Nobody has time to spare in the mornings, and you might want to simply get on with your beauty routine and go about your day as quickly as possible. Having said that, it’s worth spending a little extra time for better quality!
If you want to look flawless, have that catwalk appearance, and show off your airbushed foundation coverage, then stippling is the way forward. Yes, it takes a little longer than simply rubbing foundation into your face, but if you want to look your best, you need to put in the effort!
First things first, what is stippling?
Basically, stippling is a fancy word for using a small series of dots. When you apply your foundation in this way, you can use either a beauty blender, a sponge, a brush, or even your fingertips, but a beauty blender will give you the best coverage. You can either apply a dot of the foundation to your blender, or you can put it directly onto your skin, but the process you do next is where the magic happens.
Using a series of small dots, blot the foundation into your skin. Some people like to use a light and quick touch, and others prefer a more firm and slow approach, but the light and quick option will give you a more airbrushed, lighter look, compared to a more heavy look with a slower approach. Depending on which part of your face you’re working on, depends on which part of the blender you’ll use. For instance, if you’re working on the cheeks or over the top section of your forehead, you’d use the flat, longer potion of the blender. If you’re working into the creases of your nose, or under the eyes, you’d use the tapered end. Basically, use the part of the blender which you feel gives you more control.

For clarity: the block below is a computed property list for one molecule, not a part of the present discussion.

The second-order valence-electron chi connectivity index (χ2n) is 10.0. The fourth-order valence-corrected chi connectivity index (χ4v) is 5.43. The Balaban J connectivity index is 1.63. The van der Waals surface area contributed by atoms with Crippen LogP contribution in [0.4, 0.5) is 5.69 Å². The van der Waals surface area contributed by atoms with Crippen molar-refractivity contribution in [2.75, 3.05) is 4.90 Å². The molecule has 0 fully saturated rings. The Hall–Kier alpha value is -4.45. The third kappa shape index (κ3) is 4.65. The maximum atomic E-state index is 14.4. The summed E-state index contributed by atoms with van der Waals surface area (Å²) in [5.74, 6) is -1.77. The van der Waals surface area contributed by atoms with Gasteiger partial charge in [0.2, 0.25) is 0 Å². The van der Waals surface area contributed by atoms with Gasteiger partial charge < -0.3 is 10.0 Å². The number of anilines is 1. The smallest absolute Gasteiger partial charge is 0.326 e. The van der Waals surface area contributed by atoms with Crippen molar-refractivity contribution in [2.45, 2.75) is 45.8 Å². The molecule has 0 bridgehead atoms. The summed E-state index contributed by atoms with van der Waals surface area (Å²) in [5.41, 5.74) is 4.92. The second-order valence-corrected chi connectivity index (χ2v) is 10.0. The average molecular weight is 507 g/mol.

So, Why Stippling?
Stippling avoids that ‘caked on’ look, which a heavier approach will bring. If you are someone who has always done whatever is quickest, e.g. using your fingertips to either smear or wipe on the foundation, you’ll notice a much more professional and even approach when you try stippling for the first time.
The reason it looks much better overall is because you are allowing the product to get into the pores, and you are ensuring that as a result, your coverage is even and not blotted. When you have airbrush make up done, if you can afford it, the look will be very similar. Stippling is like mineral-based make up application, because the look isn’t heavy, and the ligher touch makes you look more natural. If you want a heavier look, but the same even coverage, wait for the first layer of foundation to dry, and then go over it again with another layer. Be careful to avoid any lines, e.g. under the chin, jawline, and to either side of the ears.
So, whilst stippling might take a little extra time, surely it’s worth it for the better effect?